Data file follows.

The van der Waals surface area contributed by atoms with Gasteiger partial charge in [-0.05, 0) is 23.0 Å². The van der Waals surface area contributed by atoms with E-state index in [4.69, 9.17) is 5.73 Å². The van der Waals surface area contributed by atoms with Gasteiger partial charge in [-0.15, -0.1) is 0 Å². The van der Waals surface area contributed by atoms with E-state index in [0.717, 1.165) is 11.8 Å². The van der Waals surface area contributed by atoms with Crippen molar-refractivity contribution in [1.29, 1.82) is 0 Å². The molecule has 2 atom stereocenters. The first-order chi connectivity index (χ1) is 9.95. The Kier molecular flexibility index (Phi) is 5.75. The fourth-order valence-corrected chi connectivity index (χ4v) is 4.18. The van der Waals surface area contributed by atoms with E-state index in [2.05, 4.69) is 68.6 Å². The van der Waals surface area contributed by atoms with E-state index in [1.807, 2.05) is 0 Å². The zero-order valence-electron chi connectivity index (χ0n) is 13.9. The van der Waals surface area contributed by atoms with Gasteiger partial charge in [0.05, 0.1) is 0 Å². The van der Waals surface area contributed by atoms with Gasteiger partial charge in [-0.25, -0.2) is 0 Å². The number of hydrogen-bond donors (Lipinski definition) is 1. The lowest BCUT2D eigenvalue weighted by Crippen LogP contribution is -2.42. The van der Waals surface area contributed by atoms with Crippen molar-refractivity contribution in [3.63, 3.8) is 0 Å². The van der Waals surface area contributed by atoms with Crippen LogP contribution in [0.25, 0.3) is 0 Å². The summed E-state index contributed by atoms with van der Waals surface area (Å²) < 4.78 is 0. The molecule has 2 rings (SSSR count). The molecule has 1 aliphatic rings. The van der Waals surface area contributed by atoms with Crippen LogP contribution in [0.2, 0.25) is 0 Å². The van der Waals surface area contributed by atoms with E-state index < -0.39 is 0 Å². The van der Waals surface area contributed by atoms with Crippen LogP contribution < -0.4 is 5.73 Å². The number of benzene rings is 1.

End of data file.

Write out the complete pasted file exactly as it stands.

The van der Waals surface area contributed by atoms with Gasteiger partial charge in [-0.05, 0) is 23.0 Å². The van der Waals surface area contributed by atoms with E-state index in [4.69, 9.17) is 5.73 Å². The van der Waals surface area contributed by atoms with Gasteiger partial charge in [-0.15, -0.1) is 0 Å². The van der Waals surface area contributed by atoms with E-state index in [0.717, 1.165) is 11.8 Å². The van der Waals surface area contributed by atoms with Crippen molar-refractivity contribution in [1.29, 1.82) is 0 Å². The molecule has 2 atom stereocenters. The first-order chi connectivity index (χ1) is 9.95. The Kier molecular flexibility index (Phi) is 5.75. The fourth-order valence-corrected chi connectivity index (χ4v) is 4.18. The van der Waals surface area contributed by atoms with E-state index in [2.05, 4.69) is 68.6 Å². The van der Waals surface area contributed by atoms with E-state index in [1.807, 2.05) is 0 Å². The zero-order valence-electron chi connectivity index (χ0n) is 13.9. The van der Waals surface area contributed by atoms with Gasteiger partial charge in [0.05, 0.1) is 0 Å². The van der Waals surface area contributed by atoms with Gasteiger partial charge in [-0.25, -0.2) is 0 Å². The number of hydrogen-bond donors (Lipinski definition) is 1. The lowest BCUT2D eigenvalue weighted by Crippen LogP contribution is -2.42. The van der Waals surface area contributed by atoms with Crippen molar-refractivity contribution in [3.63, 3.8) is 0 Å². The van der Waals surface area contributed by atoms with Crippen LogP contribution in [0.25, 0.3) is 0 Å². The summed E-state index contributed by atoms with van der Waals surface area (Å²) < 4.78 is 0. The molecule has 2 rings (SSSR count). The molecule has 1 aliphatic rings. The van der Waals surface area contributed by atoms with Crippen LogP contribution in [0.2, 0.25) is 0 Å². The van der Waals surface area contributed by atoms with E-state index < -0.39 is 0 Å². The van der Waals surface area contributed by atoms with Crippen LogP contribution < -0.4 is 5.73 Å². The number of benzene rings is 1.